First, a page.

The HPV vaccine protects even young women who haven’t been vaccinated, according to a CDC report


There is growing evidence that the HPV vaccine can protect even young women and girls who have not been vaccinated.

A new government study finds that human papillomavirus infections have dropped dramatically in vaccinated and unvaccinated adolescent girls and young women.

Data from a national database reveal an 88 percent decrease in the prevalence of the HPV strains targeted by the vaccine in girls ages 14 to 19 and an 81 percent decrease in young women ages 20 to 19. 24 years, compared to a period before 2006, when the vaccine was released in the United States, researchers from the Centers for Disease Control and Prevention reported Thursday.

“This is really exciting,” said lead study author Dr. Hannah Rosenblum, a medical epidemiologist at the CDC. “This report shows the high efficacy of the vaccine.”

HPV, or human papillomavirus, is the most common sexually transmitted infection in the US, according to the CDC. There are many different types of HPV, but certain strains can cause cervical cancer in women and head and neck and penile cancers in men and anal cancer in both men and women. In 2018, an estimated 23.4 million men and 19.2 million women in the US were infected with cancer-related strains of HPV. Most become infected in their late teens and early 20s.

The CDC recommends two doses of the HPV vaccine for all boys and girls ages 11 to 12, but says the vaccine can be given at age 9. Data from 2019 showed that 72 percent of girls ages 13 to 17 had received one or more doses of the vaccine, Rosenblum said. And 54 percent had completed the series of shots.

To take a closer look at the vaccine’s impact, Rosenblum and his colleagues turned to the National Health and Nutrition Examination Survey, or NHANES, an ongoing cross-sectional survey conducted by the CDC’s National Center for Health Statistics, which monitors the health and nutrition of the civilian population. Demographic and HPV vaccination information was obtained during home interviews. Information on sexual behavior was obtained through personal computer-assisted interviews, while cervicovaginal samples collected by individuals were obtained from mobile examination centers.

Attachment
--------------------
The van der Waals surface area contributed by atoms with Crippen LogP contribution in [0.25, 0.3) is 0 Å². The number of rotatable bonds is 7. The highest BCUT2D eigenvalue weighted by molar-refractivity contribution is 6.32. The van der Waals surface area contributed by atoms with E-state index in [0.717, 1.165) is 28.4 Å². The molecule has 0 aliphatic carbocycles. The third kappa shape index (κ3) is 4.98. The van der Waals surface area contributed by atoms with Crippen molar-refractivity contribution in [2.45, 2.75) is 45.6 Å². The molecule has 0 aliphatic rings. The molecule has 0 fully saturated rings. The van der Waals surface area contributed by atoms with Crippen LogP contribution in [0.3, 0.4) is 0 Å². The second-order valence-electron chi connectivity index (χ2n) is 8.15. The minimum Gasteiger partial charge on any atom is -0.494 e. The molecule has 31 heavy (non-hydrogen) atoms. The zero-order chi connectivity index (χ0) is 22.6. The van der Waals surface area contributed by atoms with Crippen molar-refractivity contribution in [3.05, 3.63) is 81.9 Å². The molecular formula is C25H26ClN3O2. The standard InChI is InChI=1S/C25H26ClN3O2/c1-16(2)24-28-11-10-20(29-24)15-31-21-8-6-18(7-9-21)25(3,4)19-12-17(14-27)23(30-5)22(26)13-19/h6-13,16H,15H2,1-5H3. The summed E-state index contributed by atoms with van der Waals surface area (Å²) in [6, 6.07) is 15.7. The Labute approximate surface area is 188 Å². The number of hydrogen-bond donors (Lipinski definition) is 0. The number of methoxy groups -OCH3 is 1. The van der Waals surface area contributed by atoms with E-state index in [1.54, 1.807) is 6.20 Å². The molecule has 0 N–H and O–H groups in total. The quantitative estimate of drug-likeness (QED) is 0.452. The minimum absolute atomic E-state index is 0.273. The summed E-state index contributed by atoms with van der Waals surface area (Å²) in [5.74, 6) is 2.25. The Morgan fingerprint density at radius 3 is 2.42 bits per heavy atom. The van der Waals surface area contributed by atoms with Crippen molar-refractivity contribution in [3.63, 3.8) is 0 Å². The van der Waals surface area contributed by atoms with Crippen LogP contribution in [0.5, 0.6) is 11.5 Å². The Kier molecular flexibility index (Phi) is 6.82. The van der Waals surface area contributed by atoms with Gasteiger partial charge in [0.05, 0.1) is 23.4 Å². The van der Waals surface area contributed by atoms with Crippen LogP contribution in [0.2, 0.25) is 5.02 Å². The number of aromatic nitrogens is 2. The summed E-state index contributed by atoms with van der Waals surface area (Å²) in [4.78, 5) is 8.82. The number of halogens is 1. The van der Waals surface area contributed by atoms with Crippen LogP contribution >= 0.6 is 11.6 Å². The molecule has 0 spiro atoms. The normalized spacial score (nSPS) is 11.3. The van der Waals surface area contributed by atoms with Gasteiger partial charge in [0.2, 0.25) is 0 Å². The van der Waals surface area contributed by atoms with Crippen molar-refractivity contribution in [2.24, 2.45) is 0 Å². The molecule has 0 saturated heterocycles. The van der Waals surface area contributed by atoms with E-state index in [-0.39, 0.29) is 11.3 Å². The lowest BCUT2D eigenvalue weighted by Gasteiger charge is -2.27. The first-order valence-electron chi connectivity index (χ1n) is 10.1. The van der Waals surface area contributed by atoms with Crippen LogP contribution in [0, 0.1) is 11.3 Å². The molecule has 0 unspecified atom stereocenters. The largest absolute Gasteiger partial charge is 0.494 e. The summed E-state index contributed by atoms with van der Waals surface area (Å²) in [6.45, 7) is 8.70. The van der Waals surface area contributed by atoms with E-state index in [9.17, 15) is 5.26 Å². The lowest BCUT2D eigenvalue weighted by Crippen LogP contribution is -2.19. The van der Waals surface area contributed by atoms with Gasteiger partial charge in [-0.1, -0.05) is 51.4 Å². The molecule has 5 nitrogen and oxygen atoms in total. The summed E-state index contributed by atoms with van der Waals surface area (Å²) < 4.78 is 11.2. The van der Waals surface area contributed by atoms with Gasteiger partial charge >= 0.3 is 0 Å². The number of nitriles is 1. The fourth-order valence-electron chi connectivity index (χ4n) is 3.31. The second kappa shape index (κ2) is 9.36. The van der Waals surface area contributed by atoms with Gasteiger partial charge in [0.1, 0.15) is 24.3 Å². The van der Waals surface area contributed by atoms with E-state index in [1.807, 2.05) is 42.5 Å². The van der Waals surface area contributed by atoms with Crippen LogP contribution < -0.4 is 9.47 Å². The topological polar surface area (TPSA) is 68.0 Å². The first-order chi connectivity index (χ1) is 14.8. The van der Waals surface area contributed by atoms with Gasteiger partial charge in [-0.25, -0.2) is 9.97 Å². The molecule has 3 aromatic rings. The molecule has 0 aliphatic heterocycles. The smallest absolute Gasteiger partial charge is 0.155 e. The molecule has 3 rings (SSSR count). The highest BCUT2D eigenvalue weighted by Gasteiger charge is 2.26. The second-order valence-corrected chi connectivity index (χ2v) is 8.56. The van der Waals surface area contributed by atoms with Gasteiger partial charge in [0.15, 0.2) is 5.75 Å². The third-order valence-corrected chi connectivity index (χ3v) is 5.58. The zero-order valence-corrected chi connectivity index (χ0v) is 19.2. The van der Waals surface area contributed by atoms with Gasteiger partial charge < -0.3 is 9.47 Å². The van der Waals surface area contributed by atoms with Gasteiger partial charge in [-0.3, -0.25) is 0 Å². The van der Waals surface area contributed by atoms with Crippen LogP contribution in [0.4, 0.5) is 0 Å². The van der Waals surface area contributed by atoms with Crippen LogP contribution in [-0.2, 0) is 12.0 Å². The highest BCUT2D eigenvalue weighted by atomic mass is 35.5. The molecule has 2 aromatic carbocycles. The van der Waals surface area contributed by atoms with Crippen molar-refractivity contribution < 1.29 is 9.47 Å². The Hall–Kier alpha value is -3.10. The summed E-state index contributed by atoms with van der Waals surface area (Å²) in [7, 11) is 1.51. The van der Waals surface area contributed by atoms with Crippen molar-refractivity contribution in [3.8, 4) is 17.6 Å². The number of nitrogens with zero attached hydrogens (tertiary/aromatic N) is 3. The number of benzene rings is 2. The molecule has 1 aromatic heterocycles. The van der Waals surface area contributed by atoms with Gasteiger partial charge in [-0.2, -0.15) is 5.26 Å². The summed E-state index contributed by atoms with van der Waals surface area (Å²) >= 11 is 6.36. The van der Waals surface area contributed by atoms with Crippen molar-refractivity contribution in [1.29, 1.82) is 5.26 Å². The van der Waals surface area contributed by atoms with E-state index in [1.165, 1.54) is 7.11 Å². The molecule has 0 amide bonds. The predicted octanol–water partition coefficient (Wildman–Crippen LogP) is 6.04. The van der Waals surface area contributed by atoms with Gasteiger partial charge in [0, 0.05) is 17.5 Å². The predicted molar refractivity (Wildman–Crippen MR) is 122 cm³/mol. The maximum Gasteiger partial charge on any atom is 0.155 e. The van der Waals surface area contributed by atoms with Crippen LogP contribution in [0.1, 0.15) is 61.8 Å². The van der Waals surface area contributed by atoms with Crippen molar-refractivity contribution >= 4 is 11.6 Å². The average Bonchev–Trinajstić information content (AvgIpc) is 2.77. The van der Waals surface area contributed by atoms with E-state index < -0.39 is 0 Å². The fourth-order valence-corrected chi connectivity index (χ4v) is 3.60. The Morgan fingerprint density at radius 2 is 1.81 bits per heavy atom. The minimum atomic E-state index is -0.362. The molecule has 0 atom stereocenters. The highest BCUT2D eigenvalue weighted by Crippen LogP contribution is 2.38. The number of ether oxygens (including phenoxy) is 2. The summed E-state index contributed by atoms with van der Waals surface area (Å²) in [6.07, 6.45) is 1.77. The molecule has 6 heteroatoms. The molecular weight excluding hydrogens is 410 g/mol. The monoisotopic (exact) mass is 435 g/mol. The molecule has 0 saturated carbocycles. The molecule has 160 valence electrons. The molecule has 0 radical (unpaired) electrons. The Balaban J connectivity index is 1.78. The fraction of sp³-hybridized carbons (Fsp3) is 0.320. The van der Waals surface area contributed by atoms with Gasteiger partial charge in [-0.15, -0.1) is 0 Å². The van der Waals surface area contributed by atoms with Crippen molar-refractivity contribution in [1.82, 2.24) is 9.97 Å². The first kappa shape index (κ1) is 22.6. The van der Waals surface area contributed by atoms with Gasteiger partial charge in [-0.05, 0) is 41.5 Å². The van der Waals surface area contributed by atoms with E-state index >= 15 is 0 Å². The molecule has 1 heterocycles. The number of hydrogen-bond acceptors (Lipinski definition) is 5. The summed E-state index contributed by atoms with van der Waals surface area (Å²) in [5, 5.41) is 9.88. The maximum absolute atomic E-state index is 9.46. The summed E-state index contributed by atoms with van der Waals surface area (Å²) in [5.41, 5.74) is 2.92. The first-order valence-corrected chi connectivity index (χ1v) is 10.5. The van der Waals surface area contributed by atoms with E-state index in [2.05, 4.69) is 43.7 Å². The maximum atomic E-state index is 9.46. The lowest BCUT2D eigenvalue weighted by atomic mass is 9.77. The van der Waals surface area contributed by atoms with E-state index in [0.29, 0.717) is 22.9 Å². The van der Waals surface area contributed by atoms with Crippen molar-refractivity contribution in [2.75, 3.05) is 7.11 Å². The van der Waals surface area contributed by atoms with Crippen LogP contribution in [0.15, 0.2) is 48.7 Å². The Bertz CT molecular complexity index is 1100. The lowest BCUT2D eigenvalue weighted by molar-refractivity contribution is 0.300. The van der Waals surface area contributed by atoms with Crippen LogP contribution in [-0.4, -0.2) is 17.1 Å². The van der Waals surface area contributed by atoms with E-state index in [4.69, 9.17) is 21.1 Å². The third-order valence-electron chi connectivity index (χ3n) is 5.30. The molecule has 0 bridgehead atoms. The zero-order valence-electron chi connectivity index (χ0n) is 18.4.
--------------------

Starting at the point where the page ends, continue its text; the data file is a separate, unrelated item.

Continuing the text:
The data revealed that between 2015 and 2018, among sexually active girls ages 14 to 19 who received at least one injection, the HPV strains targeted by the vaccine decreased by 97 percent compared to the pre-era era. the vaccine. Among sexually active women ages 20 to 24 who received at least one injection, the HPV strains targeted by the vaccine decreased by 86 percent compared to the period before 2006.

Among sexually active adolescents and young women who had not been vaccinated, there was also a decrease compared to before 2006. Among girls aged 14 to 19 years, infections with the HPV strains targeted by the vaccine decreased by 87 percent, and among young women ages 20-24 there was a 65 percent decrease in infections with the HPV strains targeted by the vaccine.

“This is great news,” said Dr. Stephanie Blank, director of oncology for Mount Sinai Health System. “When you are doing a clinical trial, you are not doing a 10-year study. This study shows the real impact of this vaccine ”.

‘Perfect example of herd immunity’

The new study provides a “proof of principle,” he said. “My main message is that more people should receive it, and the more they understand it, the better it will work. This is really the primary prevention of cancer. “

Parents and young adults should “take advantage of this phenomenal vaccine,” said Dr. Robert Ferris, director of the UPMC Hillman Cancer Center in Pittsburgh. “The vaccine can prevent cancers like the anal cancer that Farrah Fawcett died of and throat cancers like the one that Michael Douglas received.”

“We don’t have all the cancer results yet, but this shows that HPV vaccination is a prevention tool against infection and [the associated] cancers and pre-cancers, ”Ferris said.

The finding that adolescents and young women who did not get the vaccine “have benefited from it, is a perfect example of herd immunity,” said Dr. Nina Shapiro, professor of head and neck surgery at the David School of Medicine. Geffen. at UCLA and author of “Hype: A Doctor’s Guide to Medical Myths.”

Herd immunity occurs when a sufficient number of a population is immune to a disease, either from vaccination or from a previous disease, so that even people who are not vaccinated are offered some protection, according to the CDC.

“Now that boys are also being immunized, we will begin to see a greater benefit from this vaccine for unimmunized girls,” Shapiro said. “Some parents don’t understand why 12-year-olds are given a vaccine to prevent a sexually transmitted disease. They are equating it to giving a 12-year-old a condom. But this is a vaccine that prevents cancer. “

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